That question came from a keynote speech at the New Music Seminar in New York. From Billboard:
The New Music Seminar kicked off this morning in New York City with a provocative keynote by SoundExchange CEO and president Michael Huppe, who began his speech asking a simple question: “If FM radio went away tomorrow, would music sales go down or up?” His rather counterintuitive answer was that sales would increase, an assertion that formed the backbone of his address.
Huppe’s argument claimed FM radio hurts music sales, fails to set trends, profits enormously to the tune of $17 billion a year while failing to fairly compensate musicians and labels.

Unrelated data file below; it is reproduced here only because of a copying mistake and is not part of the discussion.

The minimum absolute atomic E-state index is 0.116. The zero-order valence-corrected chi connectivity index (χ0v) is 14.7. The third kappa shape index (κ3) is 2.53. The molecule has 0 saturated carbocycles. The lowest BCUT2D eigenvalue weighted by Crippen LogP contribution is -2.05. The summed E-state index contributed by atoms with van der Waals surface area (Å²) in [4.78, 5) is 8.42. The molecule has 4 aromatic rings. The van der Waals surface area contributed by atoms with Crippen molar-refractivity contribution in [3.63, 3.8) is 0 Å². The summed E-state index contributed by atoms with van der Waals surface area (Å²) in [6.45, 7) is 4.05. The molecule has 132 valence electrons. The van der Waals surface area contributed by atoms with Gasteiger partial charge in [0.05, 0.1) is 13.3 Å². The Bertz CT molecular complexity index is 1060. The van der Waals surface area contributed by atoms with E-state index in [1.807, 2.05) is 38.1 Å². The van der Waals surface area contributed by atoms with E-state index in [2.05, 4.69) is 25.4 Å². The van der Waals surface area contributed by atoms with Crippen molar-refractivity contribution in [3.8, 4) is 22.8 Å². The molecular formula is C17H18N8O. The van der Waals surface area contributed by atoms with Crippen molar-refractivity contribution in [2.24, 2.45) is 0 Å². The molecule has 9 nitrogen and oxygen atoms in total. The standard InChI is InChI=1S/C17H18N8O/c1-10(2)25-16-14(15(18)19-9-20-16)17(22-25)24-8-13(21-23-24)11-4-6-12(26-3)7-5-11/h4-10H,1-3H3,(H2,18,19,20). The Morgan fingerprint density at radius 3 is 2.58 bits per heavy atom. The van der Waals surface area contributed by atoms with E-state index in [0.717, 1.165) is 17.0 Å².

Huppe made his case by presenting three key points in history where he claimed FM radio either had no impact or hurt music sales: The 1920s-1940s when the dawn of radio allegedly stalled the sales of records following the the launch of the phonograph; the 1970s UK when commercial radio first hit and had a “negligible impact on music,” according to a University of Texas study by Stan Liebowitz; and a more recent example of Cumulus radio’s introduction in New York City last year of NASH-FM country radio, which he claimed had no increase on country music sales.
It gets better. Keep going.